Did your Sprint Derail?
I am sure its happened to the best of us, you spend time refactoring your backlog; getting it prioritised, everyone is on the same page. You complete your Sprint Planning and are ready for a successful sprint.
What happens if you are a few days into your sprint and all of a sudden everything gets turned upside down?
Imagine you planned to integrate with a 3rd party library, or service provider and for some reason contract negotiations fail and you you can no longer continue with those tasks. Maybe you were working on a project that for some business reason gets de-prioritised and its no longer to be worked on.
For these reasons you or the team might decide that so much work cannot be done that its best to end the Sprint early.
Should you Terminate Early?
I actually think if most of the work in this scenario cannot be completed, then its OK to end the sprint early. But what should you do about the next sprint?
I think in this scenario you need to run a sprint of abnormal length. You shouldn’t disrupt your usual sprint planning and have a normal sprint length, 2 or 4 weeks as you usually do them.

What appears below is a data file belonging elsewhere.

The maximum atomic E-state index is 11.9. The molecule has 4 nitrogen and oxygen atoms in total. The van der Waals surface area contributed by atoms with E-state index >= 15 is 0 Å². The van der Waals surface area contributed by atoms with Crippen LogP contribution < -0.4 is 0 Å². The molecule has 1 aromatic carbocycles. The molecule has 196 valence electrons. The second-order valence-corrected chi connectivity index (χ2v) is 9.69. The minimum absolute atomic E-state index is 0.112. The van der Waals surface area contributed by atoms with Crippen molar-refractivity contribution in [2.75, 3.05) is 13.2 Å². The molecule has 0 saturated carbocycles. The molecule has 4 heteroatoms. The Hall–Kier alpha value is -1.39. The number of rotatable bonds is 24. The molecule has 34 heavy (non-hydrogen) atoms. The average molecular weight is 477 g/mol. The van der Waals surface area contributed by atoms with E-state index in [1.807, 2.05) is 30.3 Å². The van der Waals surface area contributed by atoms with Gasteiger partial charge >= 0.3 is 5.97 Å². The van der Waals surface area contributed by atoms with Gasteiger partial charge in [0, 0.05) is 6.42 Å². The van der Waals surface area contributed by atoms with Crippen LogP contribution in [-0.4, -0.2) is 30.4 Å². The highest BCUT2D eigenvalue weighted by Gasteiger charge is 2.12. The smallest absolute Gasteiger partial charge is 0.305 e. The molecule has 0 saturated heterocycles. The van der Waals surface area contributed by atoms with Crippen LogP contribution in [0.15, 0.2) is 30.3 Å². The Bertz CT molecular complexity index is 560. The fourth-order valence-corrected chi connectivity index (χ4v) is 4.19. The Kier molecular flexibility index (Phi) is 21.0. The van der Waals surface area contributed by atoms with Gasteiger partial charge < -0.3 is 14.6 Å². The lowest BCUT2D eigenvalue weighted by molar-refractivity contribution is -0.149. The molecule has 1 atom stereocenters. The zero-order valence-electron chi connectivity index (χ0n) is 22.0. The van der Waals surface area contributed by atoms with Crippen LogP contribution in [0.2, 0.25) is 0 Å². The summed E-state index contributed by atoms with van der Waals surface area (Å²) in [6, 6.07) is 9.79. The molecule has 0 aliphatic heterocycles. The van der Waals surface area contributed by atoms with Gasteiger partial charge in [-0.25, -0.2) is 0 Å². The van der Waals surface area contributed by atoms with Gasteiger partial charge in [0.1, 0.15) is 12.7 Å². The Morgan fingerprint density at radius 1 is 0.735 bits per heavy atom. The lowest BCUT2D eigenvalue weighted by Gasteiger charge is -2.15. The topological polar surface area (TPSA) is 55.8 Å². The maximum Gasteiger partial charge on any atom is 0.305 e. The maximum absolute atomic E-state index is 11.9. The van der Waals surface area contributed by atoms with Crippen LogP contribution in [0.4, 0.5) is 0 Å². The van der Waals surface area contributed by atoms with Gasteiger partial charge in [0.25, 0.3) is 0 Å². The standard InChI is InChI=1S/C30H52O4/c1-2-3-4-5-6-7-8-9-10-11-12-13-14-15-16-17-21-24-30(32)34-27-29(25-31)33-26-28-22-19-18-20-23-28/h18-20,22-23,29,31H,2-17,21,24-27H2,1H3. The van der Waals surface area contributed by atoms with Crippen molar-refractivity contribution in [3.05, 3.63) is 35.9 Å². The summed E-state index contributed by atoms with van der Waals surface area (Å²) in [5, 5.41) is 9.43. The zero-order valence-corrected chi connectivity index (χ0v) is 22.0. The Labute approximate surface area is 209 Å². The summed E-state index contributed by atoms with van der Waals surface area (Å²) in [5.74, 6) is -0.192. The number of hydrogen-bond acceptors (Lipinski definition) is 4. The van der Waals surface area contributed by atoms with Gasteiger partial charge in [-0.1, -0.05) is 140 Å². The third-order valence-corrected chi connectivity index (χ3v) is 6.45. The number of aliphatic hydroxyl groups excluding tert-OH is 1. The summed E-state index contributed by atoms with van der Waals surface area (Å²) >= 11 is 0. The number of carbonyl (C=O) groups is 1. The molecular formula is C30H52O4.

If you do 2 week sprints, so 10 working days and on day 4 you decide to terminate your sprint, then do a 6 day sprint so that your planning remains on track, and your team stays in its normal routine.
If like me, you have worked in teams that like to end the sprint on a particular day, then you are ensuring that this remains, also your end of sprint meetings like the Review or Retrospective do not need to be rescheduled. Getting business team members to attend these meetings might already be a challenge.
In closing, the key factor in doing this is communication. If you are going to cancel the sprint early, make sure everyone is on the same page, understands the impacts and if any meetings need to be rescheduled everyone knows.
This post was originally posted on: theproducthub.io
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About the Author
Product Leader. Over 10 years in product development; with experience in product management, UX & UI, product design, product & delivery methodologies and product leadership. A strong advocate in innovation, experimentation and building great products with the use of qualitative and quantitative research, putting an emphasis on a customer centric design and approach.